Tuesday, March 15, 2011
Aerial view of reactor building damage at Fukushima Plant
(Reuters) - Panic swept Tokyo on Tuesday after a rise in radioactive levels around an earthquake-hit nuclear power plant north of the city, causing some to leave the capital and others to stock up on food and supplies.
Several embassies advised staff and citizens to leave affected areas, tourists cut short vacations and multinational companies either urged staff to leave or said they were considering plans to move outside Tokyo where low levels of radiation have been detected.
In one sign of the panic, Don Quixote, a multistory, 24-hour general store in Tokyo's Roppongi district, was sold out of radios, torches, candles, fuel cans and sleeping bags on Tuesday as a Reuters reported visited the shop.
Tourists such as Christy Niver, of Egan, Minnesota, said they had had enough and were leaving. Her 10-year-old daughter, Lucy, was more emphatic. "I'm scared. I'm so scared I would rather be in the eye of a tornado," she said. "I want to leave."
The Czech Symphony Orchestra left Tokyo by bus for Ishikawa prefecture on the west coast.
"Some of them wanted to go home after the earthquake but it's pretty much impossible to get tickets for a hundred people now," said Hitomi Sakuma, a friend of the orchestra who was seeing them off at a Tokyo hotel.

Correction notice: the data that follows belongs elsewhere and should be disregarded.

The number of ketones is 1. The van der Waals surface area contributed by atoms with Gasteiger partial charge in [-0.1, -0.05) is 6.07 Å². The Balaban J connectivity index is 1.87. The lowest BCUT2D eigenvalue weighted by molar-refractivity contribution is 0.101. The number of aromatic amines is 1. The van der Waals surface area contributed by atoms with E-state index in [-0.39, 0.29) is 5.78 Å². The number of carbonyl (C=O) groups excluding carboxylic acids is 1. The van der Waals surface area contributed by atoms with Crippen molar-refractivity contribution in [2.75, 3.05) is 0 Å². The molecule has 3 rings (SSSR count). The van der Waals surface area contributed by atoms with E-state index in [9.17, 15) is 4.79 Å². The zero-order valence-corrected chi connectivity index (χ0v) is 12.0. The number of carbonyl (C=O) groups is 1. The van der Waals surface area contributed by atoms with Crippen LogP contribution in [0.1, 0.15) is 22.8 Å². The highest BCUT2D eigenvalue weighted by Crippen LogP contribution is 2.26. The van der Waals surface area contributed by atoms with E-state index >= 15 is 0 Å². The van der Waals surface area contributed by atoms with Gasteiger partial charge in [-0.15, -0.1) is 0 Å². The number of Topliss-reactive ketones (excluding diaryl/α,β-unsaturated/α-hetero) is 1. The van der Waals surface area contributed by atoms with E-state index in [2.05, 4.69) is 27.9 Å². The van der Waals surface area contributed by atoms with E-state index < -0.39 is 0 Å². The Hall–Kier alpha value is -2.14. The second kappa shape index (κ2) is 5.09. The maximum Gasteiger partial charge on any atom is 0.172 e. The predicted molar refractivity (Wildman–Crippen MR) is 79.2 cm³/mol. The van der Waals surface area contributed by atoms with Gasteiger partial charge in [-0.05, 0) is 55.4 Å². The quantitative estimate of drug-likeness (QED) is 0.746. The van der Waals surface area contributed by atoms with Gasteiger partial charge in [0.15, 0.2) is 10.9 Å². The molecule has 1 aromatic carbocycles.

U.S. banking giant Citigroup said it was keeping workers in Tokyo informed but there were no evacuation orders, said a spokesman, adding the bank was closely following guidance by the U.S. Embassy, which has not urged nationals to leave.
Indian software services provider Zensar Technologies Ltd told its 55 employees they can send their families back to India, said chief executive Ganesh Natarajan.
From the UK Telegraph:
It was the fourth time in the past five years that precious metals have topped the tables for the best asset class, as continuing uncertainty over the prospects for the global economy caused investors to flock to gold, silver and platinum, according to Lloyds TSB's Assetwatch survey.
The report coincided with a new record high in the gold price. The metal reached $1,445.70 an ounce on Monday – a rise attributed by traders to the unrest in the Middle East.
The value of precious metals has surged by 365pc during the past 10 years, Lloyds TSB's survey found, nearly double the increase for the next best performing asset during the same period – residential property, which made a gain of 198pc.
The steep increase in precious metal prices seen during 2010 was driven by silver, with its value jumping by 80pc, significantly outstripping the 29pc rise in the price of gold and the 20pc increase for platinum.
From the UK Telegraph:
The total exposure of foreign banks to the struggling quartet of Greece, Ireland, Portugal and Spain tops $2.5 trillion (£1.6 trillion) once all forms or risk are included, according to the latest data from the Bank for International Settlements.